Why I didn’t choose a GPS watch


For a few years now I’ve been tempted to get myself a GPS watch to log my runs.

Every time I go online to check out the new devices and their features I always end up thinking that the setup I’ve been using these last years is the best for myself.

When I go out running I like to log my runs, it’s very motivating and I also like to look at the progress I make (not always a progress actually…). So I like to have a device that can measure my pace and give me a GPS recording of my runs.

I also like to listen to music or to podcasts (mostly Talkultra ) so I’ll probably have a player with me.
To improve my training I’ve been paying attention also to my heart rate and to my cadence (this became important when I moved toward more barefoot running)

Last but not least I run almost exclusively on trail, thus I find carrying a mobile phone even on my short runs to be a reasonable security measure, allowing me even to take some photos here and there.


These are my requirements:

  • Phone
  • Music
  • GPS
  • Pace
  • Cadence
  • HRM


It’s quite obvious how today smart phones can cover most of these requirements.
It allows me to listen to music or podcasts.

I’ve had iPhones for the last years and there are many running/GPS apps to choose from, but one app comes on top of all others: iSmoothrun


Ismoothrun MAIN2ismoothrun_logIsmoothrun AltitudeIsmoothrun MapIsmoothrun Shoes


My research for the best running app was quickly narrowed down because of my need of an app that would also record my cadence. I also liked the idea of uploading the running data to the runkeeper website, and iSmoothrun does this.

To make it short, iSmoothrun ticked loads of boxes:

  • GPS recording
  • Recording autopause
  • Pace
  • Cadence
  • Use of accelerometer in case GPS loses connection
  • Custom activities
  • Audio cues
  • Export runs to various online sites (including twitter, runkeeper, strava, garmin, nike, etc.)
  • Log of training gear (like miles covered with certain shoes)
  • Loads of sensors to connect with
  • And a very good customer support!


I just had to sort out the HRM issue…
I had an iPhone 3G at the time and found out that there was a Bluetooth HRM to which I could connect using an app that works on jailbroken iPhones.

I jailbroke my phone and download and registered RoqySport (now €5), an app that acts as an ANT+ dongle and allows to connect to the Zephyr HXM heart rate monitor.


Roqysport MainRoqysport ZephyrRoqysport ConfigurationRoqysport Device

Once the Zephyr HXM is connected to RoqySport, then iSmoothrun will see the HRM as if it were connected via an ANT+ sensor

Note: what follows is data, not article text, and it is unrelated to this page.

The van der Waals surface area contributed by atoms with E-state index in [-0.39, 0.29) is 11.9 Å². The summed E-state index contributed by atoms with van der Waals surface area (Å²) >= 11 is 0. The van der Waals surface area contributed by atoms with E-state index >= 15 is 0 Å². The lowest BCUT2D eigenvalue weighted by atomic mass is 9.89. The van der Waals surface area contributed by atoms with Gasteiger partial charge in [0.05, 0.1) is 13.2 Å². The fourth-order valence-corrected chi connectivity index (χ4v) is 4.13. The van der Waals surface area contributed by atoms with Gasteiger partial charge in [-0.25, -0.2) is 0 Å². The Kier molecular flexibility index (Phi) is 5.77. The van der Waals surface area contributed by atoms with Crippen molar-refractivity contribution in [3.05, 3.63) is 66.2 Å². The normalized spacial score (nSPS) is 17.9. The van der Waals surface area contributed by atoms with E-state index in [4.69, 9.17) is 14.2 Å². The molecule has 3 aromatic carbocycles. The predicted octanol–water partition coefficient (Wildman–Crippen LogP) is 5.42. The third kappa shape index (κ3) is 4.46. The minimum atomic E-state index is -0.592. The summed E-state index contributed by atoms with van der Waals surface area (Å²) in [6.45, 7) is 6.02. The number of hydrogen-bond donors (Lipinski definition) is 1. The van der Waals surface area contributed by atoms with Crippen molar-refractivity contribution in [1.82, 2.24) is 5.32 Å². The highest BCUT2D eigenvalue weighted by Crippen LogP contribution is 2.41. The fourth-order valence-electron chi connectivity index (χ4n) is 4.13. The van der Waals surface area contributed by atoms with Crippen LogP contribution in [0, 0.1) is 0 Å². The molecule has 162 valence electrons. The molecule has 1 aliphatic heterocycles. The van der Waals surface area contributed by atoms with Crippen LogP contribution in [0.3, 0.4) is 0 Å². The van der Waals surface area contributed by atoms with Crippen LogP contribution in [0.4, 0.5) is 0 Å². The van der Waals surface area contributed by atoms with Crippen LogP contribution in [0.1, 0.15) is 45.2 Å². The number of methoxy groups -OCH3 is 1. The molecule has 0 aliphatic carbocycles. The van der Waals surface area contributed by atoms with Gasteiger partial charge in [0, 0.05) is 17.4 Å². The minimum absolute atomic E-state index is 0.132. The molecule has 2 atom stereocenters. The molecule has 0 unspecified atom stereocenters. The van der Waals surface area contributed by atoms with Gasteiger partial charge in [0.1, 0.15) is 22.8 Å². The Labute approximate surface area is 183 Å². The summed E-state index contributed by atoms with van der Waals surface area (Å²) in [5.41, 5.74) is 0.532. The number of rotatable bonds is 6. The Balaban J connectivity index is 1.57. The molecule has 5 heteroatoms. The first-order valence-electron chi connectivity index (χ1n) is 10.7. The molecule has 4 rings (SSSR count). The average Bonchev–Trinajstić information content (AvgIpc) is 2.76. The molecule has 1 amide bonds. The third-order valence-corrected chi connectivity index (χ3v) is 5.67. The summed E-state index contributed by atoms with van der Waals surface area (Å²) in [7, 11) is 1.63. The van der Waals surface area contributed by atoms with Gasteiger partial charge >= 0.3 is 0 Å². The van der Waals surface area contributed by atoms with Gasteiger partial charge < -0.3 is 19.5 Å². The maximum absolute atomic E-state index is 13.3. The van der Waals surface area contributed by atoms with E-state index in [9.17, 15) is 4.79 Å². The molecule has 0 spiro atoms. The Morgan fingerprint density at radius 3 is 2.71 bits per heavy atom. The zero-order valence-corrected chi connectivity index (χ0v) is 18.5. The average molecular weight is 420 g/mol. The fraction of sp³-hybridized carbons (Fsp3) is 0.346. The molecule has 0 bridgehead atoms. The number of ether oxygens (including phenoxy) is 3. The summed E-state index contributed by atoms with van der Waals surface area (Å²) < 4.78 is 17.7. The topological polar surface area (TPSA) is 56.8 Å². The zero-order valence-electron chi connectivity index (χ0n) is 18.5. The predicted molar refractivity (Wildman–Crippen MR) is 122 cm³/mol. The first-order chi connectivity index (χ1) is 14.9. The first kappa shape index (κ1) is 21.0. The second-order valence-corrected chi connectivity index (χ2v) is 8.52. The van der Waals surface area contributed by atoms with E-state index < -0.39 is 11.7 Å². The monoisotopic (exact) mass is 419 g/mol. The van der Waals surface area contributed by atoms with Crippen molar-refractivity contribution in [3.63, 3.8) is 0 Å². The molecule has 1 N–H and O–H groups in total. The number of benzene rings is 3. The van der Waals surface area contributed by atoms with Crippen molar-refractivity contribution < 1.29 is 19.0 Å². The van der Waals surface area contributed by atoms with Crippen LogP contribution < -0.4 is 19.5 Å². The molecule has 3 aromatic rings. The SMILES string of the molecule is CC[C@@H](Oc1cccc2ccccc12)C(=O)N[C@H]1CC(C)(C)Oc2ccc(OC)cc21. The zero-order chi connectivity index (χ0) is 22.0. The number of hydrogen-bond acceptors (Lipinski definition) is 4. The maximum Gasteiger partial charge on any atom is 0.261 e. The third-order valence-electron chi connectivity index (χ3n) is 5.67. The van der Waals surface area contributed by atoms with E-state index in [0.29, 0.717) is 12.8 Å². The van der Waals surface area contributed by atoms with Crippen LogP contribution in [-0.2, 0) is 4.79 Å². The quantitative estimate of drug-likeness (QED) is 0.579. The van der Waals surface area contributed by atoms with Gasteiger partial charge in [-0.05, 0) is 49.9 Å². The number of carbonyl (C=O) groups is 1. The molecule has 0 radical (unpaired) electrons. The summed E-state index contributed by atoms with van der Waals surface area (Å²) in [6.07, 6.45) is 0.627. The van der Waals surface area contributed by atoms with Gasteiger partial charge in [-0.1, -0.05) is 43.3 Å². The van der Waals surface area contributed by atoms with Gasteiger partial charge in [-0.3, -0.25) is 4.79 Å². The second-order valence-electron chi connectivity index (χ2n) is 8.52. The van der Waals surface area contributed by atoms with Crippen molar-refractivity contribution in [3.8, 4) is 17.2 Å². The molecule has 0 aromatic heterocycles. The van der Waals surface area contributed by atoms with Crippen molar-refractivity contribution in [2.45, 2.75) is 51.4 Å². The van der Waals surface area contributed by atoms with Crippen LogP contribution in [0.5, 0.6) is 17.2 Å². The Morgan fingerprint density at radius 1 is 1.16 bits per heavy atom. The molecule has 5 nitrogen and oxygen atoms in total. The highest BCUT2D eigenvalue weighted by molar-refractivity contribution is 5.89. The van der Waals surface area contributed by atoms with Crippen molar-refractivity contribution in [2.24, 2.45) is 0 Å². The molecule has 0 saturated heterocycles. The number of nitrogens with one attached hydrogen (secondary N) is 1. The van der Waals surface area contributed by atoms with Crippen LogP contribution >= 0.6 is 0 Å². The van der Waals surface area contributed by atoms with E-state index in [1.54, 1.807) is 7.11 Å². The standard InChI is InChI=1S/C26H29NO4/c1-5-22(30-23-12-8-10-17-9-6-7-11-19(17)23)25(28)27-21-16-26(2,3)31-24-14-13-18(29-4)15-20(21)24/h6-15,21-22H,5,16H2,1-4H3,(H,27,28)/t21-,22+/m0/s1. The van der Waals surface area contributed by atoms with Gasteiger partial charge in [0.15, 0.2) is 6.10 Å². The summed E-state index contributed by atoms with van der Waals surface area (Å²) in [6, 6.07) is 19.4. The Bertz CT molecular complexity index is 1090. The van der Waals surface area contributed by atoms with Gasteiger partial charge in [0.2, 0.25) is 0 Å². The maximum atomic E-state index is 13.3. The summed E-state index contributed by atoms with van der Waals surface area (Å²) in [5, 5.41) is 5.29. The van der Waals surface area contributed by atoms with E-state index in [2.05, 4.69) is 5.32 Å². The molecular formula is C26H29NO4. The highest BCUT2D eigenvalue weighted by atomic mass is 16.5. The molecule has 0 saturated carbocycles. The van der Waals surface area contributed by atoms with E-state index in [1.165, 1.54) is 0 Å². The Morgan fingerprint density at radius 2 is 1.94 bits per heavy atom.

There’s one main reason why I opted for the app rather than the dongle: the app means that I don’t have any extra hardware attached to my phone, and on my short runs I can comfortably place the phone in the back pocket of any of my shorts or legging (I don’t do well with armbands). Having a back pocket minimises any kind of swinging around of the phone and you can forget it’s there.

Unfortunately I’ve had the HRM strap giving me some nasty chafing on my chest, to the point of an actual cut through the skin.

The web came to my aid with this excellent solution: duct tape!

I placed the duct tape on the strap on the area that was chafing like this:




The duct tape trick completely solved any kind of chafing and I can use the HRM chest strap for hours without problems.

One last issue for me came when I ran my first ultra… how was my iPhone going to record my run for hours?

Bought a 3000 mAh cover/battery (75g) on eBay for less than £10 that will keep my iPhone going for all the time needed.




At present I have not found the need to get a GPS watch because I always carry my phone on my runs anyway.

Allowing my iPhone to cover all the logging and give me good music (and feedback as I run) is by far the best solution for me.

One thought on “Why I didn’t choose a GPS watch

  1. Very accurate review at Fellrnr.com of most recent GPS watches , including an iPhone 4s… Believe it or not the iPhone came out 4th for GPS trueness and precision beating the Garmin 310XT, Suunto Ambit2R, Polar RC3, Garmin Fenix2, TomTom Cardio Runner!!
    Only the Garmin 205 and the Garmin 910XT seemed to have done better…
    Check it out at:

Leave a Reply

Your email address will not be published. Required fields are marked *